Low bond/income ratio spells good times for homebuyers

However, thanks to lower interest rates now than in 2001, you don’t need to earn three times as much - or more - to buy the average home.

“And that just goes to show,” says Berry Everitt, MD of the Chas Everitt International property group, “not only that it pays to invest in property for the long term, but also what a great purchasing opportunity prospective buyers have at the moment.”

The latest statistics from Absa, he notes, put the current average price of a small home (80sqm to 140sqm) at R754 000 – or more than three times the average price of R222 000 (also recorded by Absa) at the end of 2001.

The comparative pricing for medium-size houses (141sqm to 220sqm) is just over R1m now, on average, compared with the R289 000 recorded in 2001, while the average price for large homes (221sqm to 400sqm) has jumped from R408 000 in 2001 to the current R1,45m.

“So across the board,” says Everitt, “home prices have almost quadrupled in the past 10 years. And yet the current average monthly home loan repayment (on an 80% loan over 20 years) has not tripled or quadrupled from the R3000 a month recorded in 2001, but is only R8100.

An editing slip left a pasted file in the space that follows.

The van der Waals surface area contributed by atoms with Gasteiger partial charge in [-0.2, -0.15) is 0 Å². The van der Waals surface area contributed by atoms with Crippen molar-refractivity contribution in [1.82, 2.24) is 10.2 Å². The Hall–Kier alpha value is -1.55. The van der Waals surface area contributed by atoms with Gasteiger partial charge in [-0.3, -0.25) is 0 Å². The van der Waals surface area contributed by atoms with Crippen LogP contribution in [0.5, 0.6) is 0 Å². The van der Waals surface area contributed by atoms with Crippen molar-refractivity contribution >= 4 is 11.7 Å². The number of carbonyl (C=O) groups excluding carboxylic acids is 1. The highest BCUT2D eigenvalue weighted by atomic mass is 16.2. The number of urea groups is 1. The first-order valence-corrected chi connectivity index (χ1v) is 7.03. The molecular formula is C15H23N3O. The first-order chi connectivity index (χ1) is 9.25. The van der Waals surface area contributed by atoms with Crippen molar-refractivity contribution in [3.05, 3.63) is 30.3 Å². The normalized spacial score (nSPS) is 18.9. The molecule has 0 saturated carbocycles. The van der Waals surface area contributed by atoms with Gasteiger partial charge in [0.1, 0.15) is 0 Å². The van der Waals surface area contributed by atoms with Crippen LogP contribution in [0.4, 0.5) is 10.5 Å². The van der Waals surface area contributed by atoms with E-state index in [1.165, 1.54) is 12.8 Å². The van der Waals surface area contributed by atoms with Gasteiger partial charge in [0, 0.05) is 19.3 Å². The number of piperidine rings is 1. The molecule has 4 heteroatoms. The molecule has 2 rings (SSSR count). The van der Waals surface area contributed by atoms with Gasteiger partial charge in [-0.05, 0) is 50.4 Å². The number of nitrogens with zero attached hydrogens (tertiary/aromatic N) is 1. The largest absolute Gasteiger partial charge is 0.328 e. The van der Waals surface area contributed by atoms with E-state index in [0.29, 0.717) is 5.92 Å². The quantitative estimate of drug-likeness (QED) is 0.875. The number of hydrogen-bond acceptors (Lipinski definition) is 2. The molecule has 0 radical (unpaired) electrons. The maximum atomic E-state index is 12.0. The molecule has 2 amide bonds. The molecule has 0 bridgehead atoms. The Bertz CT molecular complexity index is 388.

“The difference is of course in the home loan interest rate, which averaged 13,8% in 2001 but has stayed steady at 9% this year – and has also helped to reduce the average home loan repayment, as a percentage of the average household disposable income, to its lowest level in more than 10 years.”

The decline in this ratio is an extremely important development, he says, because it makes it easier for buyers at all levels to meet the income qualification levels for home loans and will no doubt stimulate demand in the coming year.

“All things being equal, it should also prompt an increase in loan approvals, especially if wages and salaries continue to increase faster than home prices. In fact I would go so far as to say this represents the real turning point of the market, and that prospective buyers should hurry now if they don’t want to miss out on the next 10 years of value growth.”

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